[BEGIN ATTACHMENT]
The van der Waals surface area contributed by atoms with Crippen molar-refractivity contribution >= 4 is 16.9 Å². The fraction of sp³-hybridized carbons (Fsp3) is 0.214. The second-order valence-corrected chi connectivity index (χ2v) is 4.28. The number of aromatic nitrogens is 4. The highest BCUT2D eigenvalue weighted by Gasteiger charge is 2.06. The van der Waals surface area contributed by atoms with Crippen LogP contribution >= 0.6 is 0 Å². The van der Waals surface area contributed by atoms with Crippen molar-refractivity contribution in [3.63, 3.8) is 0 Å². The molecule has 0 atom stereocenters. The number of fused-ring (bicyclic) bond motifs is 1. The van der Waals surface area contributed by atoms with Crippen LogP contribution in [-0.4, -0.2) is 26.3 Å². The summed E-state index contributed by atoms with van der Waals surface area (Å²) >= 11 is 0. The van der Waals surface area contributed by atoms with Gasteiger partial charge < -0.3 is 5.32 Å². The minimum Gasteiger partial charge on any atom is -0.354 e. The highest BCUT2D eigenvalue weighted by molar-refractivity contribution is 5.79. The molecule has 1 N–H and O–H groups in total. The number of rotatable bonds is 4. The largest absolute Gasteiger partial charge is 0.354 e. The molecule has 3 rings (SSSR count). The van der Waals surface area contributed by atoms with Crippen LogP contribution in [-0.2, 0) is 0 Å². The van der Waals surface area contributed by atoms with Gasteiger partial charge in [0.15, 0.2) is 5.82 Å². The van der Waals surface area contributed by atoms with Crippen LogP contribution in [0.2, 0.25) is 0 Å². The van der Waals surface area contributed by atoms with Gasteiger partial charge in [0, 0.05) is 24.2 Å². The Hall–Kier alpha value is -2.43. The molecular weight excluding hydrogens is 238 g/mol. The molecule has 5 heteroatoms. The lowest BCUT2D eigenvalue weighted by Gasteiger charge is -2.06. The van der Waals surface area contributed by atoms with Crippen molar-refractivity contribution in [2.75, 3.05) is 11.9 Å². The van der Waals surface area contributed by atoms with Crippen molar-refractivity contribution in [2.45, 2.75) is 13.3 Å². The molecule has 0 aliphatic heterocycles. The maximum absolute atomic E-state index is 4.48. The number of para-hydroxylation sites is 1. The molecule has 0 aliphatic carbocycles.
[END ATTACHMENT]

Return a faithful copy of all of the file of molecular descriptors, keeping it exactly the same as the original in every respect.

The van der Waals surface area contributed by atoms with Crippen molar-refractivity contribution >= 4 is 16.9 Å². The fraction of sp³-hybridized carbons (Fsp3) is 0.214. The second-order valence-corrected chi connectivity index (χ2v) is 4.28. The number of aromatic nitrogens is 4. The highest BCUT2D eigenvalue weighted by Gasteiger charge is 2.06. The van der Waals surface area contributed by atoms with Crippen LogP contribution >= 0.6 is 0 Å². The van der Waals surface area contributed by atoms with Crippen molar-refractivity contribution in [3.63, 3.8) is 0 Å². The molecule has 0 atom stereocenters. The number of fused-ring (bicyclic) bond motifs is 1. The van der Waals surface area contributed by atoms with Crippen LogP contribution in [-0.4, -0.2) is 26.3 Å². The summed E-state index contributed by atoms with van der Waals surface area (Å²) >= 11 is 0. The van der Waals surface area contributed by atoms with Gasteiger partial charge < -0.3 is 5.32 Å². The minimum Gasteiger partial charge on any atom is -0.354 e. The highest BCUT2D eigenvalue weighted by molar-refractivity contribution is 5.79. The molecule has 1 N–H and O–H groups in total. The number of rotatable bonds is 4. The largest absolute Gasteiger partial charge is 0.354 e. The molecule has 3 rings (SSSR count). The van der Waals surface area contributed by atoms with Crippen LogP contribution in [-0.2, 0) is 0 Å². The van der Waals surface area contributed by atoms with Gasteiger partial charge in [0.15, 0.2) is 5.82 Å². The van der Waals surface area contributed by atoms with Crippen LogP contribution in [0.2, 0.25) is 0 Å². The van der Waals surface area contributed by atoms with Gasteiger partial charge in [0, 0.05) is 24.2 Å². The Hall–Kier alpha value is -2.43. The molecular weight excluding hydrogens is 238 g/mol. The molecule has 5 heteroatoms. The lowest BCUT2D eigenvalue weighted by Gasteiger charge is -2.06. The van der Waals surface area contributed by atoms with Crippen molar-refractivity contribution in [2.75, 3.05) is 11.9 Å². The van der Waals surface area contributed by atoms with Crippen molar-refractivity contribution in [2.45, 2.75) is 13.3 Å². The molecule has 0 aliphatic heterocycles. The maximum absolute atomic E-state index is 4.48. The number of para-hydroxylation sites is 1. The molecule has 0 aliphatic carbocycles.